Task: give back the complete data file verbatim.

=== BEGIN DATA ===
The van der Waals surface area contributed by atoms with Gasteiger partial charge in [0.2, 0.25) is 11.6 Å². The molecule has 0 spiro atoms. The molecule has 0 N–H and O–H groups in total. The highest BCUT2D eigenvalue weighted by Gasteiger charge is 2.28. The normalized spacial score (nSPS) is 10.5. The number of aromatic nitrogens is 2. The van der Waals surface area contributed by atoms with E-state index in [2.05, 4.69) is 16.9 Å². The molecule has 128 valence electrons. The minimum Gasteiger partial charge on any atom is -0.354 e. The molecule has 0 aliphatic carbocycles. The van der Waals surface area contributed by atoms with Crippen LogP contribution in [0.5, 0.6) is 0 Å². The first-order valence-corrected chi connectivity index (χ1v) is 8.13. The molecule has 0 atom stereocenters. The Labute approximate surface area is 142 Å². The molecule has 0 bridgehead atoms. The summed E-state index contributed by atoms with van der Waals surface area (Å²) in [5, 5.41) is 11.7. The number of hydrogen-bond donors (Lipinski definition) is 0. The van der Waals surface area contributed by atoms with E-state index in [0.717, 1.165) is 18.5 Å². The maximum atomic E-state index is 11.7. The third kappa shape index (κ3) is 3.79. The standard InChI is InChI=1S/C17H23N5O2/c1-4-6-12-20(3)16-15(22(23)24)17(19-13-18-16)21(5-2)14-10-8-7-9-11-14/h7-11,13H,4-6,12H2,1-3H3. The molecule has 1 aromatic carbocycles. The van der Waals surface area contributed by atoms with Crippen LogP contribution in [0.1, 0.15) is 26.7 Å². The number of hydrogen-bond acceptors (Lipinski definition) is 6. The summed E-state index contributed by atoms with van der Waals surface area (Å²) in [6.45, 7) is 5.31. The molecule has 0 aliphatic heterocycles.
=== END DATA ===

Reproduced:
The van der Waals surface area contributed by atoms with Gasteiger partial charge in [0.2, 0.25) is 11.6 Å². The molecule has 0 spiro atoms. The molecule has 0 N–H and O–H groups in total. The highest BCUT2D eigenvalue weighted by Gasteiger charge is 2.28. The normalized spacial score (nSPS) is 10.5. The number of aromatic nitrogens is 2. The van der Waals surface area contributed by atoms with E-state index in [2.05, 4.69) is 16.9 Å². The molecule has 128 valence electrons. The minimum Gasteiger partial charge on any atom is -0.354 e. The molecule has 0 aliphatic carbocycles. The van der Waals surface area contributed by atoms with Crippen LogP contribution in [0.5, 0.6) is 0 Å². The first-order valence-corrected chi connectivity index (χ1v) is 8.13. The molecule has 0 atom stereocenters. The Labute approximate surface area is 142 Å². The molecule has 0 bridgehead atoms. The summed E-state index contributed by atoms with van der Waals surface area (Å²) in [5, 5.41) is 11.7. The number of hydrogen-bond donors (Lipinski definition) is 0. The van der Waals surface area contributed by atoms with E-state index in [0.717, 1.165) is 18.5 Å². The maximum atomic E-state index is 11.7. The third kappa shape index (κ3) is 3.79. The standard InChI is InChI=1S/C17H23N5O2/c1-4-6-12-20(3)16-15(22(23)24)17(19-13-18-16)21(5-2)14-10-8-7-9-11-14/h7-11,13H,4-6,12H2,1-3H3. The molecule has 1 aromatic carbocycles. The van der Waals surface area contributed by atoms with Crippen LogP contribution in [0.1, 0.15) is 26.7 Å². The number of hydrogen-bond acceptors (Lipinski definition) is 6. The summed E-state index contributed by atoms with van der Waals surface area (Å²) in [6.45, 7) is 5.31. The molecule has 0 aliphatic heterocycles.